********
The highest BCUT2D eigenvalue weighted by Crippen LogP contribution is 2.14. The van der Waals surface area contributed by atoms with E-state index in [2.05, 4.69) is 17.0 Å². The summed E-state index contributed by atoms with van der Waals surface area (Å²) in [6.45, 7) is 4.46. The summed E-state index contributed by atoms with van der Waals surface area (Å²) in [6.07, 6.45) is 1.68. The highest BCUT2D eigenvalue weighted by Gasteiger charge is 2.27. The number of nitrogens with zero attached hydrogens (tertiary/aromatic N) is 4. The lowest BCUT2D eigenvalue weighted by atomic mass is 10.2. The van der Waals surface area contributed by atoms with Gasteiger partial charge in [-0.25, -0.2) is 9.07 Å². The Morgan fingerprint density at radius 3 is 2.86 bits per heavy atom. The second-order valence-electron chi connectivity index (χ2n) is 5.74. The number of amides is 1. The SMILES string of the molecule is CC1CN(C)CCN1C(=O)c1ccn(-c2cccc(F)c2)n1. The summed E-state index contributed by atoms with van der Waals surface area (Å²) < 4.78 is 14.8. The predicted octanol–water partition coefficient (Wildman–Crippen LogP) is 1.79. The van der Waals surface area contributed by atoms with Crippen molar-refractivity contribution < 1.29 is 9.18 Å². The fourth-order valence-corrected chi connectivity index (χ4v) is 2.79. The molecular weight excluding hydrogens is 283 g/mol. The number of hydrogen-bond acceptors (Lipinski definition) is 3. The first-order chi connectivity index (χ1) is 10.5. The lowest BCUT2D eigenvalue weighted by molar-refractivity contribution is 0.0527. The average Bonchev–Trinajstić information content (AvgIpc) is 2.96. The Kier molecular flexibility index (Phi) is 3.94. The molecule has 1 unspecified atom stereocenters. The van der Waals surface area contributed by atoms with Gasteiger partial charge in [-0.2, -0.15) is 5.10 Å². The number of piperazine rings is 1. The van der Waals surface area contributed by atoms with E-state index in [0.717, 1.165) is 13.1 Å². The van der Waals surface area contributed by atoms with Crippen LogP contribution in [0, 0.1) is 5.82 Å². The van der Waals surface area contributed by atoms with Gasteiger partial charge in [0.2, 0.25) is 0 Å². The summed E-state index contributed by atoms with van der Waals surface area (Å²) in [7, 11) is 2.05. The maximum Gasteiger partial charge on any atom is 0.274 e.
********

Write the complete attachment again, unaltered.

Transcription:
The highest BCUT2D eigenvalue weighted by Crippen LogP contribution is 2.14. The van der Waals surface area contributed by atoms with E-state index in [2.05, 4.69) is 17.0 Å². The summed E-state index contributed by atoms with van der Waals surface area (Å²) in [6.45, 7) is 4.46. The summed E-state index contributed by atoms with van der Waals surface area (Å²) in [6.07, 6.45) is 1.68. The highest BCUT2D eigenvalue weighted by Gasteiger charge is 2.27. The number of nitrogens with zero attached hydrogens (tertiary/aromatic N) is 4. The lowest BCUT2D eigenvalue weighted by atomic mass is 10.2. The van der Waals surface area contributed by atoms with Gasteiger partial charge in [-0.25, -0.2) is 9.07 Å². The Morgan fingerprint density at radius 3 is 2.86 bits per heavy atom. The second-order valence-electron chi connectivity index (χ2n) is 5.74. The number of amides is 1. The SMILES string of the molecule is CC1CN(C)CCN1C(=O)c1ccn(-c2cccc(F)c2)n1. The summed E-state index contributed by atoms with van der Waals surface area (Å²) < 4.78 is 14.8. The predicted octanol–water partition coefficient (Wildman–Crippen LogP) is 1.79. The van der Waals surface area contributed by atoms with Crippen molar-refractivity contribution < 1.29 is 9.18 Å². The fourth-order valence-corrected chi connectivity index (χ4v) is 2.79. The molecular weight excluding hydrogens is 283 g/mol. The number of hydrogen-bond acceptors (Lipinski definition) is 3. The first-order chi connectivity index (χ1) is 10.5. The lowest BCUT2D eigenvalue weighted by molar-refractivity contribution is 0.0527. The average Bonchev–Trinajstić information content (AvgIpc) is 2.96. The Kier molecular flexibility index (Phi) is 3.94. The molecule has 1 unspecified atom stereocenters. The van der Waals surface area contributed by atoms with Gasteiger partial charge in [-0.2, -0.15) is 5.10 Å². The number of piperazine rings is 1. The van der Waals surface area contributed by atoms with E-state index in [0.717, 1.165) is 13.1 Å². The van der Waals surface area contributed by atoms with Crippen LogP contribution in [0, 0.1) is 5.82 Å². The van der Waals surface area contributed by atoms with Gasteiger partial charge in [0.2, 0.25) is 0 Å². The summed E-state index contributed by atoms with van der Waals surface area (Å²) in [7, 11) is 2.05. The maximum Gasteiger partial charge on any atom is 0.274 e.